Sometimes bad things happen, and we are not the same when they are over. For months, Tallie McGovern has been coping with the death of her older brother the only way she knows how: by smiling bravely and pretending that she's okay. She’s managed to fool her friends, her parents, and her teachers so far, yet she can’t even say his name out loud: “N—” is as far as she can go. But when Tallie comes across a letter in the mail, it only takes two words to crack the careful façade she’s built around herself: ORGAN DONOR. Two words that had apparently been checked off on her brother’s driver’s license; two words that her parents knew about—and never confided to her. All at once, everything Tallie thought she understood about her brother’s death feels like a lie. And although a part of her knows he’s gone forever, another part of her wonders if finding the letter might be a sign. That if she can just track down the people on the other end of those two words, it might somehow bring him back. Hannah Barnaby’s deeply moving novel asks questions there are no easy answers to as it follows a family struggling to pick up the pieces, and a girl determined to find the brother she wasn’t ready to let go of.
Some of the PartsFeatured
I remember reading the website, Gives Me Hope. (I recommend you all to read it. It's really sweet, and you should prepare for a lot of tears. I ended up sobbing into my sleeve and getting my eyes all red. But back to the topic.)
I read an entry. A particular one. A girl has a loved one (boyfriend, I think) who has donated his heart to a little boy, who tells her that he is her friend now, because he has her boyfriend's heart. It's a very beautiful entry, and it makes me wonder if this author (Hannah Barnaby) has incidentally read that website. But that's not the point.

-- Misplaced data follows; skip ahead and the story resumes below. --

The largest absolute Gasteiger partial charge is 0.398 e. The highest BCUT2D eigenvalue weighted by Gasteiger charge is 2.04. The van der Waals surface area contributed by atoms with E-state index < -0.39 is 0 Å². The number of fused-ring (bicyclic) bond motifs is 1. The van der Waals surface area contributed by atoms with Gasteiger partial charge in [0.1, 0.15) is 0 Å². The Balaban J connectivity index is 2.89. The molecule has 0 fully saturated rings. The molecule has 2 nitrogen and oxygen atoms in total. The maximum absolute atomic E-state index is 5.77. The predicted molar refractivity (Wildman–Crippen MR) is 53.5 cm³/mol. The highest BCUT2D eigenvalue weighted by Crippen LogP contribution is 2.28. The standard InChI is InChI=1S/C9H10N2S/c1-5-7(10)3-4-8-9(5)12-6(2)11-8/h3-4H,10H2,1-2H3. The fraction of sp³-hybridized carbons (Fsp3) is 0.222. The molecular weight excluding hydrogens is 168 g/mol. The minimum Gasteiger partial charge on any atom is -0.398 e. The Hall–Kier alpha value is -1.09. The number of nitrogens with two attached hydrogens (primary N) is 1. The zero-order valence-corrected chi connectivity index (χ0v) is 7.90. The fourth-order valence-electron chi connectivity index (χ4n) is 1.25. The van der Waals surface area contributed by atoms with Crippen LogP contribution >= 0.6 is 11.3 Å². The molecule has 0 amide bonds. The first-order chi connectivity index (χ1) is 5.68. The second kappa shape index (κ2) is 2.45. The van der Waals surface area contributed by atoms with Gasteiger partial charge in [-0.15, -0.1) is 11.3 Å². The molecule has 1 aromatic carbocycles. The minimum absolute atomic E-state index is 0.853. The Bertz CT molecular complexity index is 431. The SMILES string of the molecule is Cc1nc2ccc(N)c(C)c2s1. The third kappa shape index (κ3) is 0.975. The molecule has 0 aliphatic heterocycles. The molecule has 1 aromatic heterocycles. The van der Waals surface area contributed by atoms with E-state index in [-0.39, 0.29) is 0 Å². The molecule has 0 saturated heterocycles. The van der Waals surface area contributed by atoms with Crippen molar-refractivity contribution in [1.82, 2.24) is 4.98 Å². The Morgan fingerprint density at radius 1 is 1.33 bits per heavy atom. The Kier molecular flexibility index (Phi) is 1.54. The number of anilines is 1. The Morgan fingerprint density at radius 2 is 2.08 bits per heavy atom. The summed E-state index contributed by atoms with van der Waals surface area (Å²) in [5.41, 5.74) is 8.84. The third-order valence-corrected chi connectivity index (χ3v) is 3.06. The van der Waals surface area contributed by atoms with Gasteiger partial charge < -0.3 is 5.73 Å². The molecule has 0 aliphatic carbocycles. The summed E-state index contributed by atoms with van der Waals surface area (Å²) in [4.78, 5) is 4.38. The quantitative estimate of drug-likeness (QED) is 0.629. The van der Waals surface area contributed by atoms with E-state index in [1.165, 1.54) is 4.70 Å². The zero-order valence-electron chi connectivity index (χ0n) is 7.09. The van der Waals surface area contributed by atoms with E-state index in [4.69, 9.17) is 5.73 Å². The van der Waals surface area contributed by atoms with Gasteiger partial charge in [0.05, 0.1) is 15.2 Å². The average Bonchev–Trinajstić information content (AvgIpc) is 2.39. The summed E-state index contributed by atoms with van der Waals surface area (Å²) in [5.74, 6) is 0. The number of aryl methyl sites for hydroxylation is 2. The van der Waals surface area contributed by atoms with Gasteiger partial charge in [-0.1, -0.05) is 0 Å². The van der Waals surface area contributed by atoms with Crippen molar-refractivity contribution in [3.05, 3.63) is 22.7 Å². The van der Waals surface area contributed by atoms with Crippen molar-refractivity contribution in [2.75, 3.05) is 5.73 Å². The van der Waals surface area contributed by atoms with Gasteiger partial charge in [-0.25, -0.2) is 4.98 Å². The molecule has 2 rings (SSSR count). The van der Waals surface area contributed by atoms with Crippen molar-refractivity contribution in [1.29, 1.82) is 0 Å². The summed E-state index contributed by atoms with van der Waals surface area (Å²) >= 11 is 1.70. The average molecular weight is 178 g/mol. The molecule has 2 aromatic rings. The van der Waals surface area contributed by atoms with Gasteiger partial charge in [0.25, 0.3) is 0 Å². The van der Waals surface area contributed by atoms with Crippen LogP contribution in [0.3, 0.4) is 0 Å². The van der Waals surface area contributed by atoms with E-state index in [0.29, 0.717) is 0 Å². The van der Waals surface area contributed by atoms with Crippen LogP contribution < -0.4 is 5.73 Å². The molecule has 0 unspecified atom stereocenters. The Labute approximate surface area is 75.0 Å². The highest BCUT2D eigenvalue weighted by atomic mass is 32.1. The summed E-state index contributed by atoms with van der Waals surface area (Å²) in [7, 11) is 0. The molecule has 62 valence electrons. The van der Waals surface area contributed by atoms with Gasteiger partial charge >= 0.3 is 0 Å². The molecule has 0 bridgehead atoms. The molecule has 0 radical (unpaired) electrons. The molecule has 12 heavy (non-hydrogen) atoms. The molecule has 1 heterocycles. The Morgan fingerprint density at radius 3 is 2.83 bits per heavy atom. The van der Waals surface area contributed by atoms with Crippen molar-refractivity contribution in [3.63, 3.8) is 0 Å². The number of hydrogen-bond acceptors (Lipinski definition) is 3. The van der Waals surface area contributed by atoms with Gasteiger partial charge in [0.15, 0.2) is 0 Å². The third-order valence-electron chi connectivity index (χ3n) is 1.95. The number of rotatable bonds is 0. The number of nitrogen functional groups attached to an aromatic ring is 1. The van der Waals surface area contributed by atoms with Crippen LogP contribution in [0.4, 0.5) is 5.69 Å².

The point is that Tallie is trying to get her brother back. It's a strange way of getting him back, but she's trying by finding pieces of him. Just like how that boy becomes the friend to the girl, because he has her boyfriend's organ. Tallie searches for his most important organ, the heart. I myself find her actions mildly alarming, but I do acknowledge that grief does strange things to a person's psyche. It always does, and Tallie is not one of the exceptions. And the joy of seeing Tallie overcome that grief is a triumph of its own.
The plot majorly consists of the narrator's search and a subplot of a minor romance that isn't too relevant to the story (but relevant enough to keep the story moving forward). The narrator's arc remains to be the most important and engrossing part of the book, which is exactly where the focus should be for an emotional punch.
And then there's the ending. The best part of the book. Undoubtedly. When compared to the rest of the book (and that includes the narrator, the search, the narrator's struggle with her grief), the ending stands out so much and it made me cry when I read it for the first time. It's a great way to end this book.
In conclusion, SOME OF THE PARTS is a touching novel about grief and tragedy that has me crying at the end.
Rating: Three out of Five